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Client video gallery.

I teach an on camera acting class in New York. Currently edit and edit encode all the footage. From there I upload it to my website which has a video gallery directory for my clients to view or download. This is time very time consuming as I have to export and then upload.

I bought an asustor lockerstor 4 gen 2. My goal is if I export the video directly to a folder in the NAS I can send a link of that folder for my students to view and download their videos. This is possible. I’ve got a certificate and everything but the webpage has no thumbnail so my clients can see which video is there’s like it is on my website.

I’m trying to find an app or plugin to allow the videos to be presented in medium or large icon as they would in say windows explorer. If I don’t, my students will be overwhelmed trying to find their clips.

I’ve been researching and researching and I’ve run out of patience. This seems like kinda old fashioned tech that doesn’t seem to exist.
I wonder if there is a way you can setup a folder with thumbnail images for them to view that uploads to your website - to each image you embed a video link, so when they click on it , it downloads ?
So instead of currently uploading all the videos you're actually only uploading still images with urls and creating a catalogue. Not sure how many people / how often the watch the clips, so hard to determine the impact on your upload speed. Perhaps the popular one's you upload to your site and the link behind the image points to that instead.

I doubt the solution is as simple as changing the view settings on the NAS folder you're exporting to.

QNAP file station has an option in your 'share link management' folder to Support multimedia playback, steaming and thumbnail display. There might be similar on your Asustor - but I'm guessing that means every video plays on your device and they're just watching it. That could be a huge demand on your NAS.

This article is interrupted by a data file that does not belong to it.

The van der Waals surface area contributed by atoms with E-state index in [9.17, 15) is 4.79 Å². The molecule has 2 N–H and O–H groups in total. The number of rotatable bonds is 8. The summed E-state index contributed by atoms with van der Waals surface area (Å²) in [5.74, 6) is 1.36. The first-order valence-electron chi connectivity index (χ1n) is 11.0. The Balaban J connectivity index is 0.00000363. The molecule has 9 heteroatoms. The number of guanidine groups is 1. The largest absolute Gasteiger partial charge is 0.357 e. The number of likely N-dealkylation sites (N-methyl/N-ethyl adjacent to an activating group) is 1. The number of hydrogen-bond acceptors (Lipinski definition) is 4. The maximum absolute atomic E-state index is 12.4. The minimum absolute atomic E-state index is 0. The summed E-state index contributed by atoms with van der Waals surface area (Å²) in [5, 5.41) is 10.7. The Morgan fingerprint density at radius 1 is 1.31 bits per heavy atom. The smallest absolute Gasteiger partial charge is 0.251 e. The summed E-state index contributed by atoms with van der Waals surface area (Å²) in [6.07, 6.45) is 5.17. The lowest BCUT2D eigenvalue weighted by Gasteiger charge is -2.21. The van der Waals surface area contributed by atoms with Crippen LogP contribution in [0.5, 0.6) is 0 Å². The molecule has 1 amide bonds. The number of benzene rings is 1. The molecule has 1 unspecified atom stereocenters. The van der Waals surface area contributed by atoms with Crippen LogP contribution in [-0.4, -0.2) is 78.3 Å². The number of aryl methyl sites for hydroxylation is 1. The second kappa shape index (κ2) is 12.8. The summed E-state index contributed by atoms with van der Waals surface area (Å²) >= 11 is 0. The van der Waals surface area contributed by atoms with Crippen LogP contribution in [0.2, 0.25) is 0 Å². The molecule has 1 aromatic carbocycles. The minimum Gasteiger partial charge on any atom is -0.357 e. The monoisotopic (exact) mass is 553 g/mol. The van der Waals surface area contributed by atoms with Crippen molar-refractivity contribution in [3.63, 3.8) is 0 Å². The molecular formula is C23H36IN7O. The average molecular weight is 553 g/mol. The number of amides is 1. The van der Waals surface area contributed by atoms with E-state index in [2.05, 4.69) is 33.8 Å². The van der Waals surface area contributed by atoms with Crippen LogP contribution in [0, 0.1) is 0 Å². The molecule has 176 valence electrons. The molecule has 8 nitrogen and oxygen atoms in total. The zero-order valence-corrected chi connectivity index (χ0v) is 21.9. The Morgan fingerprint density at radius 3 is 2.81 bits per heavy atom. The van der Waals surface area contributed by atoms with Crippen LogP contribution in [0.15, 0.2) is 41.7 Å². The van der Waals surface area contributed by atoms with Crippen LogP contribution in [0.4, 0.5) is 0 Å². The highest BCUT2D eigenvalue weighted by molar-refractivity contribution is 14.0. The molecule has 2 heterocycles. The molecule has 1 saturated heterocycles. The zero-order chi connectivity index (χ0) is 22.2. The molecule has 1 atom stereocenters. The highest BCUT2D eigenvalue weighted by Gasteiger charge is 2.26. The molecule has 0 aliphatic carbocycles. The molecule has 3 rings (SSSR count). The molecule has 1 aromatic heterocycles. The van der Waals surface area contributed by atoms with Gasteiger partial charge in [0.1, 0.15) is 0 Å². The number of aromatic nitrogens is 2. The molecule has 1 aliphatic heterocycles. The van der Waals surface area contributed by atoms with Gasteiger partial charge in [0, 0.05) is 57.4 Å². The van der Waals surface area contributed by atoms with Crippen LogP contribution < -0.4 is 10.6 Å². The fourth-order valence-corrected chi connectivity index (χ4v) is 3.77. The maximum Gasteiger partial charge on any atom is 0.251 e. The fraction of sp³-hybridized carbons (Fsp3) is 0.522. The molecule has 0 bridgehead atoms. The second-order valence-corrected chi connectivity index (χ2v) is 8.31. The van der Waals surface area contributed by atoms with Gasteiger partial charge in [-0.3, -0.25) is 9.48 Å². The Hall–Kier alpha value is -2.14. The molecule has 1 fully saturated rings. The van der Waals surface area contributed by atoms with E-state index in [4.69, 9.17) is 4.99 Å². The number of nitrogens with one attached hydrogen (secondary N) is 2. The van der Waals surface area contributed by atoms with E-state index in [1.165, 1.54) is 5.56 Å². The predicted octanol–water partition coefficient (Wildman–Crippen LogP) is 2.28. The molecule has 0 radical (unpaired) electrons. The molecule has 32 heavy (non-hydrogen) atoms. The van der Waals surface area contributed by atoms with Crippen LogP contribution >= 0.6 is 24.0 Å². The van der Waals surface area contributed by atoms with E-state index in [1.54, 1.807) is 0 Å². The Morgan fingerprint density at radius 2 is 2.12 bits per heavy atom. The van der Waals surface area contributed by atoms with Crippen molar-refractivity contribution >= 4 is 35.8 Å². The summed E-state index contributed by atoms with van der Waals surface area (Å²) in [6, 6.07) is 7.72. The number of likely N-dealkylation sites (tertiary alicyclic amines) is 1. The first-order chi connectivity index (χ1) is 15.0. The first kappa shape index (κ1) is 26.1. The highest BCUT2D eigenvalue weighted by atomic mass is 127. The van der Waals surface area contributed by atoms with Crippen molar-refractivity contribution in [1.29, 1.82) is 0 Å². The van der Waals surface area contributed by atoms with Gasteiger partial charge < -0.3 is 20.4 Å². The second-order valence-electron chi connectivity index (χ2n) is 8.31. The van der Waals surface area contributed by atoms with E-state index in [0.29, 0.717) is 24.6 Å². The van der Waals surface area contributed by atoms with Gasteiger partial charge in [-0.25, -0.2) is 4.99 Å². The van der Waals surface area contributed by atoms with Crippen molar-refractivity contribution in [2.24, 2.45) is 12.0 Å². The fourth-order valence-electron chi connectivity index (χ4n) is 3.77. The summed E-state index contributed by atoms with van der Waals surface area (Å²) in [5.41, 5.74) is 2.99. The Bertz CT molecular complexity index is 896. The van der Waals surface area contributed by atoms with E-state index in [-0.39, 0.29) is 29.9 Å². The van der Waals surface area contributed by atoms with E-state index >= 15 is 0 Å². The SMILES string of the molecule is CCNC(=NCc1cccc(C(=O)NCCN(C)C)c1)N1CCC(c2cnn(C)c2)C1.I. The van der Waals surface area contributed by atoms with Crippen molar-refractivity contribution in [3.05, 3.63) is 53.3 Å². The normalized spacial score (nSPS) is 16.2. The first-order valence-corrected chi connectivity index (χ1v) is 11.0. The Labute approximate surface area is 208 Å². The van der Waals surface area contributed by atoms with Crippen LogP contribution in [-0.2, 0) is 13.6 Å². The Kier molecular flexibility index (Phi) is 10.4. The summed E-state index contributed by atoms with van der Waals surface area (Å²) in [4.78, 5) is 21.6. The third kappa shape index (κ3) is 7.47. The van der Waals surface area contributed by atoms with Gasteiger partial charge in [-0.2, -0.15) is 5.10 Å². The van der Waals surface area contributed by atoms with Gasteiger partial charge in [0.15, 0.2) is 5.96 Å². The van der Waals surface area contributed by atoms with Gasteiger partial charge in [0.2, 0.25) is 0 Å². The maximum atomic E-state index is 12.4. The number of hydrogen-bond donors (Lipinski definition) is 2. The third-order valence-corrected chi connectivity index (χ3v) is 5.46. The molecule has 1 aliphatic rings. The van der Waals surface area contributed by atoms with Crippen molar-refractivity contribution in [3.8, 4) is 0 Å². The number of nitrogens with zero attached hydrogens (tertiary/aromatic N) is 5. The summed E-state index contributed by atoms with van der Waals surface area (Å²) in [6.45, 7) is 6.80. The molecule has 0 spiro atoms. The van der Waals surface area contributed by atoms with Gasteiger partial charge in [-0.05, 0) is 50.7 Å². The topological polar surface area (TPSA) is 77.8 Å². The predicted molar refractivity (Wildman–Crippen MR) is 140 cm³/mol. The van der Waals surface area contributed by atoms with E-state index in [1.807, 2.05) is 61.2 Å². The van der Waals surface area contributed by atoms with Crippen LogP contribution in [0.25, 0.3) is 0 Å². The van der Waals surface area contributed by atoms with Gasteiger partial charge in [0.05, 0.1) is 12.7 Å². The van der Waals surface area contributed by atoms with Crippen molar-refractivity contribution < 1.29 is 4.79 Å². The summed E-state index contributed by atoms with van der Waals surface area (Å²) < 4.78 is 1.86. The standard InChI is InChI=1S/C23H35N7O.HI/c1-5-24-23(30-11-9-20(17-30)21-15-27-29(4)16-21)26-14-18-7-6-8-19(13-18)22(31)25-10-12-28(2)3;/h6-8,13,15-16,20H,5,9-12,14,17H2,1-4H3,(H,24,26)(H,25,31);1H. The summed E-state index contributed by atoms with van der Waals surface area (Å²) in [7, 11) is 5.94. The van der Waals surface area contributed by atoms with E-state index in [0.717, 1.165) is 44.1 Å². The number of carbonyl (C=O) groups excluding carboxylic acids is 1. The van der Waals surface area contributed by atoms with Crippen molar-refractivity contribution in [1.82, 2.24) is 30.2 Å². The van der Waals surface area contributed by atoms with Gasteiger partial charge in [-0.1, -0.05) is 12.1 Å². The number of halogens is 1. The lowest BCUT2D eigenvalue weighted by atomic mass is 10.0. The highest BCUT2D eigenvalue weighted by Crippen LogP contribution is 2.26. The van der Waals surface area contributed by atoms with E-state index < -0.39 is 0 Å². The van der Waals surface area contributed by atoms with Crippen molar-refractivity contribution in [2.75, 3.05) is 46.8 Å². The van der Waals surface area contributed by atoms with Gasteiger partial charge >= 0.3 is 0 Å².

-- Raid is not a backup, but it is a step in the right direction --
(10-02-2022, 04:30 AM)Enquiries Wrote:

I’ve been researching and researching and I’ve run out of patience. This seems like kinda old fashioned tech that doesn’t seem to exist.

Reviewing your website & the portfolio sample, it looks like the solution you need is an online shop and your samples / examples are just stills or mini clips. 

So users would click to see the sample and download the full package once purchased. It's possibly more than an out of the box NAS solution can deliver, but your NAS could be the storage for an online shop when you find one. However, whatever is stored on your NAS - it's your single upload speed (with anything else you're uploading) that determines the sum of all customers download experience.

1. Would Video Station be a solution for charging individual playlists of my video creations with a thumbnail preview?

2. If not and I stick with this nas for the performance benefits, is there a way to connect two cat6 cables from the two 2.5gbe ports so that I can plug them into a single multi gig port? My switch has two 10gbe ports and 8 gbe ports. I’d want one port to run to my workstation and the other to the Nas. If i can get 5gb that would be plenty for now.

NAS have the ability to host web sites through Web Station - but that's not going to help your user experience as they'll all depend on your upload speed. But you can't add a 'buy now' or 'add to basket' from Photo or Video station. It could be a solution for hosting all your free samples as even with a lot of customers, they're only downloading smaller files. But each page loaded by an end user still has to upload all the thumbnails.

Any NAS with multiple ethernet ports (no matter what the speed of each socket) tends not to turn them into one big channel, but instead splits requests across the multiple channels. So with 4 ports at 2.5GBe and link aggregation you have 4 possible requests that con run concurrently, each as 2.5GBe and not 1 10GBe pipe.

If you want to combine them, well that's port bonding as opposed to any other terminology.

First consideration should be your own access and the performance of your NAS - for that you can use 'bindings' - so say you have 1 x 2.5GBe port (or 2x 2.5GBe link aggregated) for you - bind all the basic NAS functions to it and give the NAS it's own IP address on that port (using virtual switches inside your NAS Network settings) - For the remaining ports link them together (in pairs or multiples of 2) & bind them to the different uses. You'll nead to assign a new IP address to each binding cluster and manage this through Network settings in the NAS and Virtual Switches.

With PCIe expansion cards, you can get a 10GBe or dual 5GBe running off the motherboard of your NAS. Only once a single pipe exceeds 1GBe do you need to look at Cat6 (or higher) cabling - but remember to make sure all devices on that pipe meet the same high speed. That includes your router.... there's no point running 4 x 10GBe link aggregated ports from your NAS, through a switch and onto your router if your router only has 1GBe or your upload speed in only 10MB.

So in short - network link aggregation really only benefits your internal network speed until your upload ISP speed exceeds 2500MB.
Final thought, with all that data travelling faster than the speed of sound round your network, make sure you have some SSD caching (NVMe or SSD) capabilities else these old 5400 RPM discs will be your bottleneck.

Hope that helps
-- Raid is not a backup, but it is a step in the right direction --

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